Study

The interactive effects of herbivory and fire on an oligohaline marsh, Little Lake, Louisiana, USA

  • Published source details Taylor K.L., Grace J.B., Guntenspergen G.R. & Foote A.L. (1994) The interactive effects of herbivory and fire on an oligohaline marsh, Little Lake, Louisiana, USA. Wetlands, 14, 82-87

Actions

This study is summarised as evidence for the following.

Action Category

Use prescribed fire to maintain or restore disturbance: brackish/salt marshes

Action Link
Marsh and Swamp Conservation

Exclude wild vertebrates: brackish/salt marshes

Action Link
Marsh and Swamp Conservation
  1. Use prescribed fire to maintain or restore disturbance: brackish/salt marshes

    A replicated, paired, controlled study in 1991 in a brackish marsh in Louisiana, USA (Taylor et al. 1994) found that burned plots contained less plant biomass than unburned plots, but had similar plant species richness. Ten weeks after a single burn, above-ground vegetation biomass was lower in burned plots (565 g/m2) than in unburned plots (947 g/m2). For five of six common plant species, biomass was statistically similar in burned and unburned plots. For the sixth species, saltmeadow cordgrass Spartina patens, burned plots contained significantly less biomass (311 g/m2) than unburned plots (645 g/m2). Burned and unburned plots contained a statistically similar number of plant species (data not reported). Methods: Twenty 1-m2 plots were established, in five sets of four, in a coastal brackish marsh. The marsh had probably been historically burned: burning is a traditional management technique in the area. Ten plots (two plots/set) were burned in June 1991. The other plots were not burned. Half of the plots in each treatment were also fenced to exclude herbivores. In September 1991, vegetation was cut from each plot then identified, dried and weighed.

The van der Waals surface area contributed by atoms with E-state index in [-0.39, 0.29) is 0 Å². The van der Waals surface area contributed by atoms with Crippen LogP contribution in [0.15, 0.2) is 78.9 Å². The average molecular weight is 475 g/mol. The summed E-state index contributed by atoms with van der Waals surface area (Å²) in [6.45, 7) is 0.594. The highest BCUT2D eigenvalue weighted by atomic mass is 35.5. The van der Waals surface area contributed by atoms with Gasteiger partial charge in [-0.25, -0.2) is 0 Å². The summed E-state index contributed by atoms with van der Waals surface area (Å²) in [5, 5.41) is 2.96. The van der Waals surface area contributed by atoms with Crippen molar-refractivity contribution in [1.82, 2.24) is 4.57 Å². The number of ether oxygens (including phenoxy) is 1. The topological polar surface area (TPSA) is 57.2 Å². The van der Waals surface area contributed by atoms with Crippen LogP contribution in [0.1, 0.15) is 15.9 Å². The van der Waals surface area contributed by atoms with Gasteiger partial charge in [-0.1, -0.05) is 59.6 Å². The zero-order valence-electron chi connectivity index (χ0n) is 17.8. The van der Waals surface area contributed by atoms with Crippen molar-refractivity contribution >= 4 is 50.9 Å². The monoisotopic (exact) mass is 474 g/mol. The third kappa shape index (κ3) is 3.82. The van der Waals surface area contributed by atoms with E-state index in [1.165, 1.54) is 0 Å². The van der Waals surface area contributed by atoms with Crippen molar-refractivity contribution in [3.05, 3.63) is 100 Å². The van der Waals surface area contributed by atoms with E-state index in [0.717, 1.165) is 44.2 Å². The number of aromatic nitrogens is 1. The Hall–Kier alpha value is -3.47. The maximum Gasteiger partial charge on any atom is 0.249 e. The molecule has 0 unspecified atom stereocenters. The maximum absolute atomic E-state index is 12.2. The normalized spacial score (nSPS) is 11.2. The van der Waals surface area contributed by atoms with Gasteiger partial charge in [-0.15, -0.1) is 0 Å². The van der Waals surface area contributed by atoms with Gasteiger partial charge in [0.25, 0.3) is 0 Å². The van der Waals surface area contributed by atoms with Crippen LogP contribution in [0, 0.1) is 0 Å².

(Summarised by: Nigel Taylor)

  2. Exclude wild vertebrates: brackish/salt marshes

    A replicated, paired, controlled study in 1991 in a brackish marsh in Louisiana, USA (Taylor et al. 1994) found that plots fenced to exclude nutria Myocastor coypus contained more vegetation biomass than plots that remained open to grazing, but had similar plant species richness. After six months, fenced plots contained more above-ground vegetation biomass (974 g/m2) than open plots (538 g/m2). Individual species showed mixed responses. For example, fenced plots contained more biomass of chairmaker’s bulrush Scirpus olneyi (fenced: 244 g/m2; open: 27 g/m2), but statistically similar biomass of the other dominant species, saltmeadow cordgrass Spartina patens (fenced: 557 g/m2; open: 381 g/m2) and less biomass of Cyperus sedges (fenced: 1–2 g/m2; open: 11–46 g/m2). Fenced and open plots contained a statistically similar number of plant species (data not reported). Methods: In March 1991, twenty 1-m2 plots were established (in five sets of four) in a coastal brackish marsh. Ten plots (two plots/set) were fenced (2.5 x 5.0 cm plastic-coated mesh) to exclude nutria (and other large mammals). The other plots were not fenced. Half of the plots under each treatment were burned, in June. In September 1991, all vegetation was cut from each plot then identified, dried and weighed.

    (Summarised by: Nigel Taylor)

Output references

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